Many policy initiatives around the world related to technology in education (or ‘e-learning’) share the vision that e-learning will improve student learning and foster their development of 21st-century skills. The success of e-learning is predicated upon deep changes in teachers’ pedagogical practice. The way to facilitate such change is to provide teachers with learning opportunities to acquire requisite technological pedagogical content knowledge (TPCK) (Koehler & Mishra, 2008), and engage them in a teacher network in which they design e-learning curricula, activities and resources collaboratively (Voogt et al., 2015).
‘The success of e-learning innovations depends on environmental conditions at the school, project network and system levels, as well as individual teachers’ efforts.’
Nevertheless, the success of e-learning innovations depends not only on individual teachers’ efforts but also on the environmental conditions at different levels of the education system (that is, at the school, project network and system levels) (Law, Niederhauser, Christensen, & Shear, 2016). In fact, the ways in which conditions at different levels influence the success of e-learning innovations remain to be explored, even though the existent literature has acknowledged the complexity manifested in the process of innovation implementations. The aim of our new paper, published in the British Journal of Educational Technology (Law & Liang, 2019), is to go beyond the focus at the teacher level and adopt a sociotechnical change perspective to explore broader conditions at the school, network and system levels contributing to the scalability of innovation.
What is sociotechnical change?
Many sectors in society, such as transportation, hygiene and waste disposal, have undergone technological transitions. These transitions involve changes beyond simple technological substitutions, and must be accompanied by a host of other changes at the societal level – such as user practices, organisational structures and roles, regulations and so on – that co-evolve with technological transitions. Geels (2002) puts forward a framework to reveal the interactions between elements in the sociotechnical co-evolution process, which comprises three hierarchically nested levels.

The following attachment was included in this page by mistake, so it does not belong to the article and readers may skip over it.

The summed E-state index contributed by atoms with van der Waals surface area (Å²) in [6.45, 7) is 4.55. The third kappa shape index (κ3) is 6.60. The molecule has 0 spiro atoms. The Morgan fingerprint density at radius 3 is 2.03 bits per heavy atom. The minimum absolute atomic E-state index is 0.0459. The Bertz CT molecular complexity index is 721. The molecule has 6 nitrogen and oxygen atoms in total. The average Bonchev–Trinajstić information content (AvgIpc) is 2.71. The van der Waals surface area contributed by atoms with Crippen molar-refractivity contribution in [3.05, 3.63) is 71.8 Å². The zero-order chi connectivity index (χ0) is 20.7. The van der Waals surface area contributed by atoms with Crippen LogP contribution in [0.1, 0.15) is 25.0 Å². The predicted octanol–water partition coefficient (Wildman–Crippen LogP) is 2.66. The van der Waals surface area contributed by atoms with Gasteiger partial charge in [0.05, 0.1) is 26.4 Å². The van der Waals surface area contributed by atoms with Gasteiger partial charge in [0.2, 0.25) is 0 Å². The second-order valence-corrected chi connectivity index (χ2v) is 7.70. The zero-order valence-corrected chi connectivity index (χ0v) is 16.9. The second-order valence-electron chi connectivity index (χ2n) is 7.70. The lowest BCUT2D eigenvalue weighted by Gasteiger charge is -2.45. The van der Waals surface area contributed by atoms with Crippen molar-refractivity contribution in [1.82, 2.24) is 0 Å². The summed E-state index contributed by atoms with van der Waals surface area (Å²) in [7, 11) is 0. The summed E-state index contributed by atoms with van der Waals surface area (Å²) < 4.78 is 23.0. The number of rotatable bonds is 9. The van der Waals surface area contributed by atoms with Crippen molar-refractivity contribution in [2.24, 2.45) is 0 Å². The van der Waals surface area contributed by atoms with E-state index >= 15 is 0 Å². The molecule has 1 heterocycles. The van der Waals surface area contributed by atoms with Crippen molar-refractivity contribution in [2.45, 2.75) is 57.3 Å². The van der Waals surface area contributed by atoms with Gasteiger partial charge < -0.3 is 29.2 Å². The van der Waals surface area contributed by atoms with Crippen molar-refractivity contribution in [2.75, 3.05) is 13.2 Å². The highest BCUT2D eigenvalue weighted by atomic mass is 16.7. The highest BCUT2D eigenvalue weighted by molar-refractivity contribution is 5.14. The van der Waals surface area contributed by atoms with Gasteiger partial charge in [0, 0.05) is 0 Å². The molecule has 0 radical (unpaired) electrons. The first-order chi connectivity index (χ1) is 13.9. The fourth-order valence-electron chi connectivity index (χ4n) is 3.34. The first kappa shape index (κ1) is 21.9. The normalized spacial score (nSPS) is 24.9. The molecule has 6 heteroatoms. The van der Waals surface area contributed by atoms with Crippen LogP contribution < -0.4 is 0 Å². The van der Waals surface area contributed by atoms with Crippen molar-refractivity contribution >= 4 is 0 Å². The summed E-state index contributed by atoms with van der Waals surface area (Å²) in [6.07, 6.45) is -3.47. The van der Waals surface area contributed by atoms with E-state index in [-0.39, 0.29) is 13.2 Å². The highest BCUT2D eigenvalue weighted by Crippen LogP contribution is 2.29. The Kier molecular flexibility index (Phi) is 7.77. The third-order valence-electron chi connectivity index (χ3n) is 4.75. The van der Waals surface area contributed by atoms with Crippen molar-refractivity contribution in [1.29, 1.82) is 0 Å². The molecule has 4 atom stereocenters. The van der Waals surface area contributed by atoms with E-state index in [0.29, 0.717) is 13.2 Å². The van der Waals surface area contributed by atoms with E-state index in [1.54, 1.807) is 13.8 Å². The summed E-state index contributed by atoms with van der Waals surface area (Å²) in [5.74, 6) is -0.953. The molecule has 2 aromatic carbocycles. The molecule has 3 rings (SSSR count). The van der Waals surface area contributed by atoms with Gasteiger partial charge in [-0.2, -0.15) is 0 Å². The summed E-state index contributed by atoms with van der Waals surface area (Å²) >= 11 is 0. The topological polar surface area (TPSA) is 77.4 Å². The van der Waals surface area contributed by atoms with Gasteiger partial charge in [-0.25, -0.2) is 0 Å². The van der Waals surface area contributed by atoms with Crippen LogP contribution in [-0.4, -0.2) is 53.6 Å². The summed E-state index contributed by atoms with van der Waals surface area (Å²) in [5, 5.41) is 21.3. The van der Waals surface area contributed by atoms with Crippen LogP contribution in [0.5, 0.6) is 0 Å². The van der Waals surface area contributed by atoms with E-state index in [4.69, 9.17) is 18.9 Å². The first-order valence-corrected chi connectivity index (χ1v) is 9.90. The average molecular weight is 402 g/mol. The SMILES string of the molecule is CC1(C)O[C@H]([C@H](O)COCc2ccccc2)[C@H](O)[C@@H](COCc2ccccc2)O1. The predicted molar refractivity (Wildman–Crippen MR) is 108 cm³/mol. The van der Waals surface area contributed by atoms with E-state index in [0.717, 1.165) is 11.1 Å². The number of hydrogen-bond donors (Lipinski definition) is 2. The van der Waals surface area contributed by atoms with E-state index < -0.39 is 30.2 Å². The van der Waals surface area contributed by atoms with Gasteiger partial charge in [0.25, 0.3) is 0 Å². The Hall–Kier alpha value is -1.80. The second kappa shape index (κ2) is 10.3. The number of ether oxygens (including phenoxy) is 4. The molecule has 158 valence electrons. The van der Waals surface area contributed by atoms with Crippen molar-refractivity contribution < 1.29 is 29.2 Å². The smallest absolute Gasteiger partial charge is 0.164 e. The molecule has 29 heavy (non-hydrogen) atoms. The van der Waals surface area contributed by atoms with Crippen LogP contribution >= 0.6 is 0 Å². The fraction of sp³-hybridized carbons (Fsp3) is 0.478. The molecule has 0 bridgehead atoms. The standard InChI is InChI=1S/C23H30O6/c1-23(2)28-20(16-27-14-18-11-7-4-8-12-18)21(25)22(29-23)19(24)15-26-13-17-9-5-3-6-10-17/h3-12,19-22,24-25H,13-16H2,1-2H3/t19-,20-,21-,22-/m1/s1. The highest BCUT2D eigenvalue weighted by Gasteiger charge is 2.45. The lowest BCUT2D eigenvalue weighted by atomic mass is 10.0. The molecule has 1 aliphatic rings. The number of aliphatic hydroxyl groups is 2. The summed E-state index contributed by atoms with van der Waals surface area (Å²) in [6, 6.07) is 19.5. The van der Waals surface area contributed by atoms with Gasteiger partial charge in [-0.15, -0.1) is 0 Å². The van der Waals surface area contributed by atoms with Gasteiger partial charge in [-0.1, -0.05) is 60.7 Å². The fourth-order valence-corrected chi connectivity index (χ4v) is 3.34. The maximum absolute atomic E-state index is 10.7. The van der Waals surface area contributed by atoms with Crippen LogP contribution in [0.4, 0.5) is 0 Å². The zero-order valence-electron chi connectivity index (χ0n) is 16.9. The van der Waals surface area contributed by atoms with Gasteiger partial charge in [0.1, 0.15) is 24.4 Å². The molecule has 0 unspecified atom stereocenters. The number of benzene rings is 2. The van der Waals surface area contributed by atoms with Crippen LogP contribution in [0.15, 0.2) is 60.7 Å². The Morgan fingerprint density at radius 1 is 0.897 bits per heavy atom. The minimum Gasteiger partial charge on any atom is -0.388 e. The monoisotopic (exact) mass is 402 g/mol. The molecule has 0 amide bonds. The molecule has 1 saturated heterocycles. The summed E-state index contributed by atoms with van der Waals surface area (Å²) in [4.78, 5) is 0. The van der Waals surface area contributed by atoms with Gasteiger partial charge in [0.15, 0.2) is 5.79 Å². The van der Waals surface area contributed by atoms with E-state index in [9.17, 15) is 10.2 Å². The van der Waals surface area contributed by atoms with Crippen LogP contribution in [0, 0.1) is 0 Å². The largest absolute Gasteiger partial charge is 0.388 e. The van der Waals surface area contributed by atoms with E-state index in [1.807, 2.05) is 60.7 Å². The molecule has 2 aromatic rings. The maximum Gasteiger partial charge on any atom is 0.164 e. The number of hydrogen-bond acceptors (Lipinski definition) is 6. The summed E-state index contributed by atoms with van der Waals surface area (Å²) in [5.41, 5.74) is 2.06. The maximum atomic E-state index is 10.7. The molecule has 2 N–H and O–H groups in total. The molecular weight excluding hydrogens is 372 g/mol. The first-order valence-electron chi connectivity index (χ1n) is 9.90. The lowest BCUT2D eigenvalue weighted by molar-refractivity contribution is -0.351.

- Landscape that describes a broad range of external factors (for example, economic, political, cultural).
- Regimes that refers to the sets of rules that guide the activities of different actors and social groups.
- Niches that provide the protection for experimentation in the early phases of innovation.
According to the sociotechnical change model (Geels, 2002), social practices brought about by technological innovations take place at the niche level, but it requires concomitant changes at the regime and landscape levels for these innovations to be sustained and scaled.
How does the sociotechnical change model help to understand e-learning innovations?
Our new article (Law & Liang, 2019) paper studies the evolution of a joint school network of special education needs schools (Network S) over a span of 11 years. Our analysis shows that there is a consistent pattern of interaction dynamics across the different levels of the sociotechnical system in the developmental trajectory of Network S.
- Network actors had to sensitively leverage the landscape-level factors to secure the niches needed for their work.
- While Network S was pragmatic and opportunistic in crafting innovation projects for funding from government sources to realise their vision, such an approach is precarious in its outcome, and the continuity of the niches for continued innovation is lacking.
- Significant efforts are needed to establish new sociotechnical regimes (rules) to guide changes in practice.
- An organisational structure comprising top and relevant middle-management actors is needed to develop the necessary sociotechnical regimes.
- An important but under-explored role of e-learning technologies is to institutionalise regulatory rules to bring about desired changes in practice.
In summary, this study shows that the sociotechnical change model helps us to gain a deeper understanding of the factors influencing the scalability of e-learning innovations from a broader societal level and the long-term impact of technology on learning and teaching as a social practice.
This blog post is based on the article ‘Sociotechnical co‐evolution of an e‐Learning innovation network’ by Nancy Law and Leming Liang, which is published in the British Journal of Educational Technology and is free-to-view for a time-limited period, courtesy of the journal’s publisher, Wiley.
Geels, F. W. (2002). Technological transitions as evolutionary reconfiguration processes: a multi-level perspective and a case-study. Research policy, 31(8–9), 1257–1274.
Koehler, M., & Mishra, P. (2008). Introducing TPCK. In K. A. Clark, S. Guan, & A. D. Thompson (Eds.), Handbook of Technological.~ Pedagogical Content Knowledge (TPCK) for Educators (pp. 3–29). New York: Routledge.
Law, N., & Liang, L. (2019). Sociotechnical Co-evolution of an e-Learning Innovation Network. British Journal of Educational Technology. Advance online publication. https://onlinelibrary.wiley.com/doi/full/10.1111/bjet.12768
Law, N., Niederhauser, D. S., Christensen, R., & Shear, L. (2016). A Multilevel System of Quality Technology-Enhanced Learning and Teaching Indicators. Journal of Educational Technology & Society, 19(3), 72–83.
Voogt, J., Laferrière, T., Breuleux, A., Itow, R. C., Hickey, D. T., & McKenney, S. (2015). Collaborative design as a form of professional development. Instructional science, 43(2), 259–282.